[eDebate] Courts Topic?

Dallas Perkins dperkins
Thu Apr 13 18:32:07 CDT 2006


I like the idea suggested by Sarah:  A courts topic without any lists.  It
is possible fairly strictly and predictably to limit what types of cases
the aff may reverse, while assuring the negative solid ground in every
debate.

Just off the top of my head, let me suggest a few.

1.) Resolved that one or more existing Supreme Court rulings extending or
expanding rights under the First Amendment to the US Constitution should
be overruled.

There are a lot of cases, perhaps a thousand.  If that is too many, the
topic could be constrained, limited to one of the five rights enumerated
in the First Amendment.  Can you name them all?  There is freedom of
religion, freedom of speech, freedom of peaceable assembly, freedom of
petition, and freedom of the press.  (Maybe there are two freedoms of
religion, free exercise, and freedom from state establishment of
religion.)

In each case, the aff would have considerable flexibility, but the neg
would have some really solid generic ground, i.e., First Amendment
Freedoms Good, Judge.

2.) Resolved that one or more Supreme Court decisions establishing or
extending a Federal Constitutional Right to Privacy should be overruled.

We debated this one time, but the wording was too imprecise, allowing the
aff to go both directions on privacy.  This topic also makes Kuswa happy,
because it does not specify an agent; perhaps an international court could
do it?  A constitutional convention?  The aff has considerable
flexibility:  abortion, contraception, euthanasia, gay rights, etc.
However, the neg again has solid, predictable ground:  Privacy Good.

3.) Resolved that the Supreme Court should overrule one or more of its
decisions holding that an act of Congress exceeded Article I authority.

Ryan Galloway has identified many of the cases that would be topical:
federalism cases, limits on federal legislative power generally.  I have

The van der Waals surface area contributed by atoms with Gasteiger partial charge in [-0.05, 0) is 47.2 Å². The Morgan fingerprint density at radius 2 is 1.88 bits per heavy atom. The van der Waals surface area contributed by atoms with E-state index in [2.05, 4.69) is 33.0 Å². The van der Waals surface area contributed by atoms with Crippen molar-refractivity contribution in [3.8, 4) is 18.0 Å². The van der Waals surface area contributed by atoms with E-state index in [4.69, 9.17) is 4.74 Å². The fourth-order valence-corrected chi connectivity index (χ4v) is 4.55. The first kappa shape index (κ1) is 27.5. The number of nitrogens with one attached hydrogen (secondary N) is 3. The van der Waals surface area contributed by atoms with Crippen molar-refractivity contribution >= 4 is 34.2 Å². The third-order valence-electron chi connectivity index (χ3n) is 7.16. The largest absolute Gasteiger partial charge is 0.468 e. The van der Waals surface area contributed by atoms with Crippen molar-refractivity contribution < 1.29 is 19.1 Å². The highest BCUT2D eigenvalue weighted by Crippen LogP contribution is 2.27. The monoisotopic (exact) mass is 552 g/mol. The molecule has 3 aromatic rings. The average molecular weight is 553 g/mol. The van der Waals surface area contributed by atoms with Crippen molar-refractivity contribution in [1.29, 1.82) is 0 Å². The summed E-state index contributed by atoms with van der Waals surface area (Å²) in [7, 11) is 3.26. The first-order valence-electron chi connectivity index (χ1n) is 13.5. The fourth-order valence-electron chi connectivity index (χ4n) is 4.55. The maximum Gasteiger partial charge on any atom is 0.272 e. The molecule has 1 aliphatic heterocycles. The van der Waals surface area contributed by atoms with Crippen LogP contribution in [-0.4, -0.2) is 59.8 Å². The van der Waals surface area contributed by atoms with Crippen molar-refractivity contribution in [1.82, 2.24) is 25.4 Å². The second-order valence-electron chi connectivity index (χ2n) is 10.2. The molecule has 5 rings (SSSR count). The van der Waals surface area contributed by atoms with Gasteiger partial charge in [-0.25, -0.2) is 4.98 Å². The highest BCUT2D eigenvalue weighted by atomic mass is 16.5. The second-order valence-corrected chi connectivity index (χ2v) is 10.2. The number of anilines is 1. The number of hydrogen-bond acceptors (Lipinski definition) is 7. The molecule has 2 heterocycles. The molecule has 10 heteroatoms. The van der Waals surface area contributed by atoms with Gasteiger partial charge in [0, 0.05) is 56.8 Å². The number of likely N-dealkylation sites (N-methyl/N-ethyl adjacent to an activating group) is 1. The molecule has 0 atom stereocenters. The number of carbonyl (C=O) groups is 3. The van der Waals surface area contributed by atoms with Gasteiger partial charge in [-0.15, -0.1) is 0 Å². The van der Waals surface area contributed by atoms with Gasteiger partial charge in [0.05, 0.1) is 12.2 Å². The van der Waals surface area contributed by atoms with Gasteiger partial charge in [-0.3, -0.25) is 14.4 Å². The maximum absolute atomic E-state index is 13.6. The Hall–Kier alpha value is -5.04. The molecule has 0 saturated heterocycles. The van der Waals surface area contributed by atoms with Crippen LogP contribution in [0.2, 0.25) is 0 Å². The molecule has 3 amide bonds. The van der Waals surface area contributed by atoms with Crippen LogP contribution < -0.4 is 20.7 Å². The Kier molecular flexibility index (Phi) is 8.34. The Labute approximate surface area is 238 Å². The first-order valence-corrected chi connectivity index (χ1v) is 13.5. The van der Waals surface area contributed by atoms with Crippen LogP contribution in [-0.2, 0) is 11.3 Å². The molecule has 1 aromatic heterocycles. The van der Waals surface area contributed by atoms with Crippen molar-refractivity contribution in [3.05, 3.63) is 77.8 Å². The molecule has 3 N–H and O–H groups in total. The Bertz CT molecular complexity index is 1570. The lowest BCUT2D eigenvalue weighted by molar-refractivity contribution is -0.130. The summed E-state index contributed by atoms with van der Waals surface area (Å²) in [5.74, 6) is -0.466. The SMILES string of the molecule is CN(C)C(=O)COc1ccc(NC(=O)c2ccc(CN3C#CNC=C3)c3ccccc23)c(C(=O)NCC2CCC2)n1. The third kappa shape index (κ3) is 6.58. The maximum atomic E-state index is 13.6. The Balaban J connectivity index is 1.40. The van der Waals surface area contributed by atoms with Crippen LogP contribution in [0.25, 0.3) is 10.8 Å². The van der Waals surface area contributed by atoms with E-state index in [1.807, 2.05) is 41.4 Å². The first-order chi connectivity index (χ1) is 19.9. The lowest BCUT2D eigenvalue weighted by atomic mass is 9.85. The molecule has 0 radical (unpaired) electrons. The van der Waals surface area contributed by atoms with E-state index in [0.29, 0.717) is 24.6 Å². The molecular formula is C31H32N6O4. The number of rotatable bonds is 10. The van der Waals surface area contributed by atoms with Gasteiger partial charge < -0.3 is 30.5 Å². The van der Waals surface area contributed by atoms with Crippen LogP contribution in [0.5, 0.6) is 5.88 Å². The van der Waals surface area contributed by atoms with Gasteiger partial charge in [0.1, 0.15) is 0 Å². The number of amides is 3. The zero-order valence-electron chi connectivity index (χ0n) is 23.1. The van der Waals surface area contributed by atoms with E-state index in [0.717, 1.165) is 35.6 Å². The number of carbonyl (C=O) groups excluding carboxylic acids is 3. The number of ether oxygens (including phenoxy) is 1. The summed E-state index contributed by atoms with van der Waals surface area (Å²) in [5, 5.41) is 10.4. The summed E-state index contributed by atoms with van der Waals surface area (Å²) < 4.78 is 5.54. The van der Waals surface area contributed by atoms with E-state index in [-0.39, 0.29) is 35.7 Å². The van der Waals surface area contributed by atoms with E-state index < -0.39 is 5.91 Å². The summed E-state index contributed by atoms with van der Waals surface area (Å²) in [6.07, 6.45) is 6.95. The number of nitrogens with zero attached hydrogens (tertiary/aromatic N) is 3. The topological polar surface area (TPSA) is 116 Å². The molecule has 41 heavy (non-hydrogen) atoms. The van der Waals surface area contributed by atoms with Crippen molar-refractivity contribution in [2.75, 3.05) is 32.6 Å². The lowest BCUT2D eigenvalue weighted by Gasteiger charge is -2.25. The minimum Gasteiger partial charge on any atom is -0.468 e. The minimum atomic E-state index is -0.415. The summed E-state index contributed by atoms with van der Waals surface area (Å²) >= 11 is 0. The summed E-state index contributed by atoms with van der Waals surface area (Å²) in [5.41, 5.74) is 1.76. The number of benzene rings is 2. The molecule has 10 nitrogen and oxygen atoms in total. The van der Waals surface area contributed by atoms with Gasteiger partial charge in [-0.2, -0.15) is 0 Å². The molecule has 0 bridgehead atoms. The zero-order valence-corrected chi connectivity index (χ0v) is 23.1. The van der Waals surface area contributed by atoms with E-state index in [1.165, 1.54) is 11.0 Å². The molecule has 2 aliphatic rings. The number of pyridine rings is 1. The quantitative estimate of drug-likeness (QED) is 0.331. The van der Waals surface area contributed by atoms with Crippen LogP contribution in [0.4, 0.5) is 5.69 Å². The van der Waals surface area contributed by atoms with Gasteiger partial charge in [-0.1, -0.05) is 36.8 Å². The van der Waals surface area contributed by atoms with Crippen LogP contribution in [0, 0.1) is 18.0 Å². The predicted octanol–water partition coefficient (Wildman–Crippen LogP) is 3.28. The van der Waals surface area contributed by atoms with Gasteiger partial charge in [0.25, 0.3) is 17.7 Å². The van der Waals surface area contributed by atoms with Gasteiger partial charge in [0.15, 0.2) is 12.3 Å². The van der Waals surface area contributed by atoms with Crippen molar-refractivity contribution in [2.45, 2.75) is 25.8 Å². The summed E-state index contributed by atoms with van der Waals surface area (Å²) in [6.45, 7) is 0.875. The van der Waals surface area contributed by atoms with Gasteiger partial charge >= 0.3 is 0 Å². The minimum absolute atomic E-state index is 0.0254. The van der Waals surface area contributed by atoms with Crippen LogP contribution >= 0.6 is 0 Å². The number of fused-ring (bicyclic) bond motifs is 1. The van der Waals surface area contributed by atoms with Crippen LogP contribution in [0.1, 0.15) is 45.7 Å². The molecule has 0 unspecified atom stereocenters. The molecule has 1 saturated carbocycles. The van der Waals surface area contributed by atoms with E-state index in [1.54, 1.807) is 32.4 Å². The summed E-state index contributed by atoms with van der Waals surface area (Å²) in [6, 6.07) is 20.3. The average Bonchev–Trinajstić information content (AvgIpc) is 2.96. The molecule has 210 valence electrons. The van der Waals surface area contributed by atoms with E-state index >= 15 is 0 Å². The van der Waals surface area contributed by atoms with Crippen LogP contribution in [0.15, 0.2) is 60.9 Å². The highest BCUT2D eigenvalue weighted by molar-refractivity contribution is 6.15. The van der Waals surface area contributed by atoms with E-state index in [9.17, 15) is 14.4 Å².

one reservation about this topic and the resulting aff and neg ground.
Since the topic will result in cases that give Congress new powers, the
advantage areas will be unpredictable, and the negative ground will be
amorphous, with serious uniqueness issues.  I love the substance of this
debate though.

4.) Resolved that one or more Supreme Court decisions expanding or
extending intellectual property rights should be reversed.

Notice several things about this topic---
  a.) the word "reversed" is broader than "overruled."  A legislature can
reverse a statutory holding by changing a statute.
  b.) it's possible to make it more narrow, as by saying "patent rights."
  c.) the aff is always locked into saying IP bad; the neg always has IP
good, biz con, etc.

5.) Resolved that the US Supreme Court should substantially limit
Executive Power to prosecute the War on Terror.

This is admittedly awfully close to the high school topic.  The Executive
Order CP is a powerful neg tool, maybe too powerful.  On the upside, the
literature is big but predictable, lots of good K debates about the T
word.  This topic also might allow the S Ct to act in ways other than
ruling on a case, possibly using its considerable administrative powers
over the federal courts.

Our friend and ex-USC debater Lindsay Harrison has written suggesting more
topics:  overruling a case limiting the reach of equal protection (I hate
it when the aff gets to argue rights good, but that's just me) or due
process (ditto.)

Overall, I believe the topic committee could take the mandate of a "Courts
Topic" and do with it almost anything it wanted, leaving the voters with a
broad array of actual topics from which to choose.

dp





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